'China's green train carries a small society'
China Daily

China's green train Photo/VCG

It is Chinese tradition to go home during the Spring Festival. In the past few days, people from all over the world have set out to travel thousands of miles, across mountains and rivers, and embarked on the road to their hometowns. In the decades before highspeed trains became popular, green trains were an important link between people living away from home and their hometowns. Now people are increasingly inclined to choose the shorter, better facilities of high-speed railway and airplanes, rather than the slow green trains.

In fact, since the 1990s, as China's railroad traffic continues to speed up, the elimination and transformation of old green trains are also increasing. But why can we still see them galloping across China today? If the high-speed railway represents the speed of China, the green train represents the warmth of China. Whether in the past or now, their existence has extraordinary significance.

First of all, the green train is a cultural symbol of an era. At the beginning of the founding of the People's Republic of China, China's industry was particularly weak, and could not even independently develop locomotives. In 1953, with the help of the Soviet Union, China developed a yellow-green train Type 21. Three years later, China independently designed and developed the railway passenger train Type 22, which still followed the yellow-green exterior design of the former, and went into mass production in 1959. Finally, Chinese people had their own railway passenger train. For a long time after the founding of the People's Republic of China, the train was almost the only means of transportation for Chinese people to travel far away.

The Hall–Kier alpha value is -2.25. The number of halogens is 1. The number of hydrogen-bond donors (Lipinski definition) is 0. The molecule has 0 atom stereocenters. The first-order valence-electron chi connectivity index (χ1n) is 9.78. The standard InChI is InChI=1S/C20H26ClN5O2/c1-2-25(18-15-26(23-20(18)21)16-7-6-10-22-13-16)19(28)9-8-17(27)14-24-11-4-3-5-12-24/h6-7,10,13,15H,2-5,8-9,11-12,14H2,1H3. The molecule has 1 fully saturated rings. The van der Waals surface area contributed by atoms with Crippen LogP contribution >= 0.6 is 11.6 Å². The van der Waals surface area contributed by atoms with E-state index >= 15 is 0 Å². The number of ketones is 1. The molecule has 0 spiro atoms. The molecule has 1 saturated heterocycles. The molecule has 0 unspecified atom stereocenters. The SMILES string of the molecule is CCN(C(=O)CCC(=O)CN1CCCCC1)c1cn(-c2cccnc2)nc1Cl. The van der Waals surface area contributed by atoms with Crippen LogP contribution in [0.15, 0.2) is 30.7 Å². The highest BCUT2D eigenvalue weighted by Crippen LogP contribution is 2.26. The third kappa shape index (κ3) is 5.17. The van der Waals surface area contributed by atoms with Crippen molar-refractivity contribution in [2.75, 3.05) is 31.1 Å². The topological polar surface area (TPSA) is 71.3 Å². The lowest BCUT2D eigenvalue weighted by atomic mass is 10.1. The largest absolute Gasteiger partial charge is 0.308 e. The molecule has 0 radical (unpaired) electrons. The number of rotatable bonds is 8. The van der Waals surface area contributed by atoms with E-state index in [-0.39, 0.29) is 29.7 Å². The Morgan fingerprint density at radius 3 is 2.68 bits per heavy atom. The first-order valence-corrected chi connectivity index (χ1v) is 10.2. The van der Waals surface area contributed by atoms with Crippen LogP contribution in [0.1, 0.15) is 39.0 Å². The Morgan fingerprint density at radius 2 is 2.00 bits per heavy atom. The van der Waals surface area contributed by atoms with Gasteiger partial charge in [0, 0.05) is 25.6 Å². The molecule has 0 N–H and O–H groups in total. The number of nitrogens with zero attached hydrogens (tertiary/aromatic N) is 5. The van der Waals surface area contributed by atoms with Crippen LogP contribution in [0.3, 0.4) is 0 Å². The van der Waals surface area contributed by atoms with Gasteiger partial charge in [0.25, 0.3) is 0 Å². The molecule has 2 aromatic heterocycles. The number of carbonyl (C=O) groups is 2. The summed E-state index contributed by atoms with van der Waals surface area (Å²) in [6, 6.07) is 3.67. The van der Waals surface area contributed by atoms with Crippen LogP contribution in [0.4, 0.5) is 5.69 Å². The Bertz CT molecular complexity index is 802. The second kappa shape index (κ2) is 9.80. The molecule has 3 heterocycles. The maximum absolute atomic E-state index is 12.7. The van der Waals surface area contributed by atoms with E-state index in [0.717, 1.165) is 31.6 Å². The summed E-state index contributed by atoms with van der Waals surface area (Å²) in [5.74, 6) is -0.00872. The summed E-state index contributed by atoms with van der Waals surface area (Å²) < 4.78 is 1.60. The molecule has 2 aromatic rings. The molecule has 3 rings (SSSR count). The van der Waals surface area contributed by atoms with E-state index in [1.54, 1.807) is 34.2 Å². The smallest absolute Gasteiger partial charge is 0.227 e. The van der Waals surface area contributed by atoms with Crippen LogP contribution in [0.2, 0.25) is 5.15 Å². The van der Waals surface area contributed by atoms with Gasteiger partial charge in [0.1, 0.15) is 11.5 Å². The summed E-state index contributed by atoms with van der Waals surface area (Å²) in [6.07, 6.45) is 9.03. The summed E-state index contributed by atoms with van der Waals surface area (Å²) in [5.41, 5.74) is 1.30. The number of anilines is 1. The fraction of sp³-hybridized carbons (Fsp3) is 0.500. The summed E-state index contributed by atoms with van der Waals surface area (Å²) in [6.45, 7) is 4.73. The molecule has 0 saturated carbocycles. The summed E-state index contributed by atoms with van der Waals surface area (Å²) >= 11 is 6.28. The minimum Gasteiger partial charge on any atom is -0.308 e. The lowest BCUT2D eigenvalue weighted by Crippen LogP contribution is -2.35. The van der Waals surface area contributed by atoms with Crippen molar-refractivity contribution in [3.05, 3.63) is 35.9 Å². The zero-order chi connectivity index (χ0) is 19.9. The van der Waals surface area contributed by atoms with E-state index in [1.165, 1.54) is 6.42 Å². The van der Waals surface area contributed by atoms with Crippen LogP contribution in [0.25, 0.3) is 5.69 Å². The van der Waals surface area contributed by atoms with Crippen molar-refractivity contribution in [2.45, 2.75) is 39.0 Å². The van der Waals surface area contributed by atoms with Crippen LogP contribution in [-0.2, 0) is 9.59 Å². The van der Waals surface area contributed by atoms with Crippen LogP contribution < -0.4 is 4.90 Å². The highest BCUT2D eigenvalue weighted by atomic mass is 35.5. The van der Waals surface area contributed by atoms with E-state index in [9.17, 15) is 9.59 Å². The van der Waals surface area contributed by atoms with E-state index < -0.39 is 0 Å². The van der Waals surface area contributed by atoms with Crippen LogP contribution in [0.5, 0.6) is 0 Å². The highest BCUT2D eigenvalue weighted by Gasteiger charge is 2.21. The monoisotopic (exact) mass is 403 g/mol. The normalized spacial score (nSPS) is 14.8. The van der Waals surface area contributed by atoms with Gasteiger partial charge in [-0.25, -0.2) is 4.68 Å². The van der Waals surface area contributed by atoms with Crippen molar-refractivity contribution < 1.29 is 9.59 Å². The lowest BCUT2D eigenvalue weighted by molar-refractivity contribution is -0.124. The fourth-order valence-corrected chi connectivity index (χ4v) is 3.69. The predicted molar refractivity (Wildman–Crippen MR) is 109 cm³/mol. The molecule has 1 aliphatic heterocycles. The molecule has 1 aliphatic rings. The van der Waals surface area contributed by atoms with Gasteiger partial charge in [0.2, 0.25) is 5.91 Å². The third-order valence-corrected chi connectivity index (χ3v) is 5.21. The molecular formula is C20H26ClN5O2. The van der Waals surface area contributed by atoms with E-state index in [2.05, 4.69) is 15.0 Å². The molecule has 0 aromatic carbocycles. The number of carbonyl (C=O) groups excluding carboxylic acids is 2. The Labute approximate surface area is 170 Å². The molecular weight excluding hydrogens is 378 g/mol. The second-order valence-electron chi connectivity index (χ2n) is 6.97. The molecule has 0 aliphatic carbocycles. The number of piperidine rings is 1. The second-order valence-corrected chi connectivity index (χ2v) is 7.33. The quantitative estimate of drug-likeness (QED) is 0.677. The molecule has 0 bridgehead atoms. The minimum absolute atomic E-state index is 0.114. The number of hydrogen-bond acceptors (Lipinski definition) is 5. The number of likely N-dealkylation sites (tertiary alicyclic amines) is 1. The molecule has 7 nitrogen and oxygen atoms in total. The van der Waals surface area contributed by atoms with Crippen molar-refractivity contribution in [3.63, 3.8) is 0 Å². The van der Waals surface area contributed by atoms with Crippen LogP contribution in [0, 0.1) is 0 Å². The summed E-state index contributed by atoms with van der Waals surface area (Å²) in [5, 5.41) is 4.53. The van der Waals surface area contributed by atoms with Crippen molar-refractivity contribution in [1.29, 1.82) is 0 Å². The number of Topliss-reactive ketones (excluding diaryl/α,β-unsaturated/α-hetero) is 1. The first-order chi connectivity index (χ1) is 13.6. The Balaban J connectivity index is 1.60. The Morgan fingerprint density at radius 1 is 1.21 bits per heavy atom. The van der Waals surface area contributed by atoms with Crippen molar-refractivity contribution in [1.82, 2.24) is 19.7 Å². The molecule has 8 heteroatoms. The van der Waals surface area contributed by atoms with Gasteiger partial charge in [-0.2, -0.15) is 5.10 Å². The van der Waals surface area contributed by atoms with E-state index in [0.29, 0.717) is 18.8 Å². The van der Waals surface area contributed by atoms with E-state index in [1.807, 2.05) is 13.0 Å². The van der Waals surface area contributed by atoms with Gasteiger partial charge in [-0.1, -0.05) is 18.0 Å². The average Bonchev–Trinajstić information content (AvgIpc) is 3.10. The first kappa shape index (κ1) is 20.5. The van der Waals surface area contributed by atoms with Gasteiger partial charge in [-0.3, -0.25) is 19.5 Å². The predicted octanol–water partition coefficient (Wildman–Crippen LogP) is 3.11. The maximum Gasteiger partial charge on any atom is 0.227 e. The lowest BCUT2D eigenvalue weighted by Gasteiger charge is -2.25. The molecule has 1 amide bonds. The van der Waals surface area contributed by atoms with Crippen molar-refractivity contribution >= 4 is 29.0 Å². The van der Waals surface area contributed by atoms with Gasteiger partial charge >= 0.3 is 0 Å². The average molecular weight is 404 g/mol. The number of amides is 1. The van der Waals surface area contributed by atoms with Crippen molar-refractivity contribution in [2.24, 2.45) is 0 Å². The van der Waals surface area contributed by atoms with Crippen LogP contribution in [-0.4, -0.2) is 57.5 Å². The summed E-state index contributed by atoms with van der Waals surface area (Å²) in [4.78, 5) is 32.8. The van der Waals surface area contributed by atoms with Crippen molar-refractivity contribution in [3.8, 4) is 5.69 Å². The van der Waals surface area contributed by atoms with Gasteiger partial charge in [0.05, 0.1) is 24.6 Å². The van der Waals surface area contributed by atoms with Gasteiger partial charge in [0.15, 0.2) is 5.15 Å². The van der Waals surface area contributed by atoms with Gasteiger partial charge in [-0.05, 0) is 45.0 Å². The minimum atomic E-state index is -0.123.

In that context, people praised the development of industry and praised the green train, which made people's travel very convenient. Green trains also represent the hope and strength of the industrial era; the train driver who looked far away became the embodiment of the pioneer; the sweating stoker became the common image of the model worker; the heroes in many film and literature works were often railway workers, for example, the "Railway Guerrillas" which became the childhood memory of many people, and then the later "Female Driver", "The Dragon Through the Mountain", "The First Express" and "The Express Train" with many more following suit.

In addition, the green train still has a considerable market. Due to the low construction requirements, green trains can cover places that are temporarily inaccessible by high-speed railways. The maintenance and operation costs of the green train are not high, so the ticket price is much cheaper than that of the high-speed railway. In remote mountainous areas, in secluded towns, in scattered villages, there are countless families who rely on these green trains to "get out". In Daliang Mountain, the 5633 and the 5634 green trains have been running for half a century, still crossing the tracks in the mountains every day.